The Jacksonville apartment market stealthily made its way to the to the top echelon of major-market performance metrics during the second half of 2017, ranking in the top 12 since July and in the top five the past four months.
The North Florida oceanfront metro recorded 5.3% annual effective rent growth in December 2017, good for fifth place among major markets, according to monthly data from RealPage Analytics.
Jacksonville has been a volatile market over the past four years. A late bloomer in the immediate aftermath of the Great Recession, the metro’s apartment market didn’t have its first big climb in the decade until late 2014, into mid-2015, peaking at 6.4% in September 2015. Year-over-year job gains did not start averaging more than 10,000 per month until mid-2013, and construction of new supply didn’t start in earnest until the following year.
Jacksonville occupancy rates have increased year over year, outperforming the nation and several other major metros.
One of the last to rise, Jacksonville was also one of the first to fall, foreshadowing national apartment market moderation by descending rapidly to 1.9% in September 2016. The latest acceleration really began in April 2017.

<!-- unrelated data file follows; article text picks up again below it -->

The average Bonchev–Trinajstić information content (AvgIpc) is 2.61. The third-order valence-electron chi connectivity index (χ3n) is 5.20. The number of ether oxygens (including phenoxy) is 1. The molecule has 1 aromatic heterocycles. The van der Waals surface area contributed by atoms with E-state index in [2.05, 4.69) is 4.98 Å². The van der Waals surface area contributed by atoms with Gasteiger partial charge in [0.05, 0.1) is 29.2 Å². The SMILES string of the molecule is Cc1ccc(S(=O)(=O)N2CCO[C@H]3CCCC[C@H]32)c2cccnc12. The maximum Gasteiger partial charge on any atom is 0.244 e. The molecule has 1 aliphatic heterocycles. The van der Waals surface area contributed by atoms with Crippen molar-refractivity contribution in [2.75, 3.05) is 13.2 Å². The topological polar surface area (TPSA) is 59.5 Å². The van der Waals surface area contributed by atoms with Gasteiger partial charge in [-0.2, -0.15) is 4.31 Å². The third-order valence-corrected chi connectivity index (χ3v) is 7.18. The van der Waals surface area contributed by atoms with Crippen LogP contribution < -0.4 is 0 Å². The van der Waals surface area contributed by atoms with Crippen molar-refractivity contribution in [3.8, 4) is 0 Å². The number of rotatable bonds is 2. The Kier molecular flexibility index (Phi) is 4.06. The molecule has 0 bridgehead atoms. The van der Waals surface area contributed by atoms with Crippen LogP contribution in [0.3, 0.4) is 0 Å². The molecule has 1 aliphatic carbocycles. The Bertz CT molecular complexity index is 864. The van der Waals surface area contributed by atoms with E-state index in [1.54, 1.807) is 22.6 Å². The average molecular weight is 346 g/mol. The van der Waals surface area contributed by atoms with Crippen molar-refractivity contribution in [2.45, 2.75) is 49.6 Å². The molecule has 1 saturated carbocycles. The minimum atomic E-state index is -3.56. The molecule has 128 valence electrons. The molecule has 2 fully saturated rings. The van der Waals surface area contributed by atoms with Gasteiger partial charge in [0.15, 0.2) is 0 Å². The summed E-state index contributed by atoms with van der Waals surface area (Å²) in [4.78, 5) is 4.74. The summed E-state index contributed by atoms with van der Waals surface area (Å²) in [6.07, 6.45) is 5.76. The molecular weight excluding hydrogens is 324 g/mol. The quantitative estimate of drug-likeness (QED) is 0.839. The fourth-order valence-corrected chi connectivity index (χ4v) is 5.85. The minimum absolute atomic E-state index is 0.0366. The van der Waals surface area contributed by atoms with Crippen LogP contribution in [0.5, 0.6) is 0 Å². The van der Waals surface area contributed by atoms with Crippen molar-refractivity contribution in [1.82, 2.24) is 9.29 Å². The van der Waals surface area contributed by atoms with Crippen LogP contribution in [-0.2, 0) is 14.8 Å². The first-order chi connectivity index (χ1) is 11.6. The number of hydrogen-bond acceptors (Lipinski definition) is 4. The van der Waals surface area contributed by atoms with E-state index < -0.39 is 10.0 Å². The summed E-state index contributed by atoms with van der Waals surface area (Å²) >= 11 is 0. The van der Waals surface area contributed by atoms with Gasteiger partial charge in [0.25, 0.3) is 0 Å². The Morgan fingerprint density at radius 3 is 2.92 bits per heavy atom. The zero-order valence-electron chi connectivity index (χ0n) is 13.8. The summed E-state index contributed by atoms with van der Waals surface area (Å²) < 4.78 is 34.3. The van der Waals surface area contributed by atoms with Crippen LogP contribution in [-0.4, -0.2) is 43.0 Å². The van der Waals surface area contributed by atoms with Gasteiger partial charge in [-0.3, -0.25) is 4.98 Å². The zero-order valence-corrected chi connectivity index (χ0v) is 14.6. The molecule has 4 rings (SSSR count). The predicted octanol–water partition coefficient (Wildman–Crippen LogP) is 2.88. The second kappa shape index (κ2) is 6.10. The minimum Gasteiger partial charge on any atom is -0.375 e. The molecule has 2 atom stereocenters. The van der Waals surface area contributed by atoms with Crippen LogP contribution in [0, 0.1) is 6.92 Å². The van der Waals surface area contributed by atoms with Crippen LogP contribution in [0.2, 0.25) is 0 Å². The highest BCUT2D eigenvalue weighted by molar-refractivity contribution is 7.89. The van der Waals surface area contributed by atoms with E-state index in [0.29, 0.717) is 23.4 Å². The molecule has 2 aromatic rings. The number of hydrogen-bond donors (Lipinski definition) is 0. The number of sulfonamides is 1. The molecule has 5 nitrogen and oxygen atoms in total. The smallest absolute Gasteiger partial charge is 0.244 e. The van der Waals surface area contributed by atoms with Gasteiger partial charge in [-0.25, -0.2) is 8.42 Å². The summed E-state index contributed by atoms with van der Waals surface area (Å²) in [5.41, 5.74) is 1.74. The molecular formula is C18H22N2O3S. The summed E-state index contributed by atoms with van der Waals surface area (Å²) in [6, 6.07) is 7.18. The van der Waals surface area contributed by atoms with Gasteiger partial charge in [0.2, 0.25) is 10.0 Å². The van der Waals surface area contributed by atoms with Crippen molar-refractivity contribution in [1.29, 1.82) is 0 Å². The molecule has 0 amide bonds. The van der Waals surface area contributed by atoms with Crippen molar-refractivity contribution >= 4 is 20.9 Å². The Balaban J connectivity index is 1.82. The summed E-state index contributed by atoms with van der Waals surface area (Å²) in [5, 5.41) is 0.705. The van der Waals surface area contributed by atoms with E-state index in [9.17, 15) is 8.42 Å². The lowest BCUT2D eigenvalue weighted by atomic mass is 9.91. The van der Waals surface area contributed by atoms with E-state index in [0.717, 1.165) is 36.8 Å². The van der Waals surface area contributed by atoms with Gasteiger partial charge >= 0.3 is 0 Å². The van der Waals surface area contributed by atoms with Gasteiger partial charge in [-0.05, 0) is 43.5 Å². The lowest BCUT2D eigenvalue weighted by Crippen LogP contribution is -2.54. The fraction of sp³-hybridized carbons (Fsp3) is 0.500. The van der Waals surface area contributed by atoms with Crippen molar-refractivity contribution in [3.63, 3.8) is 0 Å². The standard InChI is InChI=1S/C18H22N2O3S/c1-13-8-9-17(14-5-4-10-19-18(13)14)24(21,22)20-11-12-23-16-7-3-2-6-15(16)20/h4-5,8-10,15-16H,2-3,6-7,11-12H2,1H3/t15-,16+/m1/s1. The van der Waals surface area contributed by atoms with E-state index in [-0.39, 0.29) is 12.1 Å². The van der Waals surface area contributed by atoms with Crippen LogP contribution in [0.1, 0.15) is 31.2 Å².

One factor in Jacksonville’s favor is relatively steady job growth over the past year. An average of 19,000 annual job growth over the past 13 months helped create demand for apartments. Though the metro experiences seasonal fluctuations, November’s 2.8% job growth was 10 basis points (bps) higher than November 2016’s 2.7%. Many markets have seen significant drops in job growth over the past year and more.
The metro has a diversified economy, with distribution, information services, and manufacturing among the strongest employment sectors. Trade, Transportation, and Utilities recorded the biggest job growth in November (+6,0%), followed by Other Services (+5.4%) and Construction (+4.9%). Jacksonville’s port is a hub for automobile delivery.
This steady job growth has combined with moderate new-supply deliveries to help keep rent growth far higher than the national average. Deliveries in 2015 surpassed those in 2016, and while the construction volume increased in 2017, the primary push didn’t occur until the second half of the year.
Meanwhile, Jacksonville’s population continues to grow. Estimations from the U.S. Census Bureau have Jacksonville’s population totaling 913,010 in 2017, some 3.7% higher than 2016’s estimated 880,619. The city’s population has grown 11.1% since the 2010 Census and 24.1% this century.
If job growth continues at its current pace and new residents keep on moving in, the long-term forecast for Florida’s fourth largest metro is positive.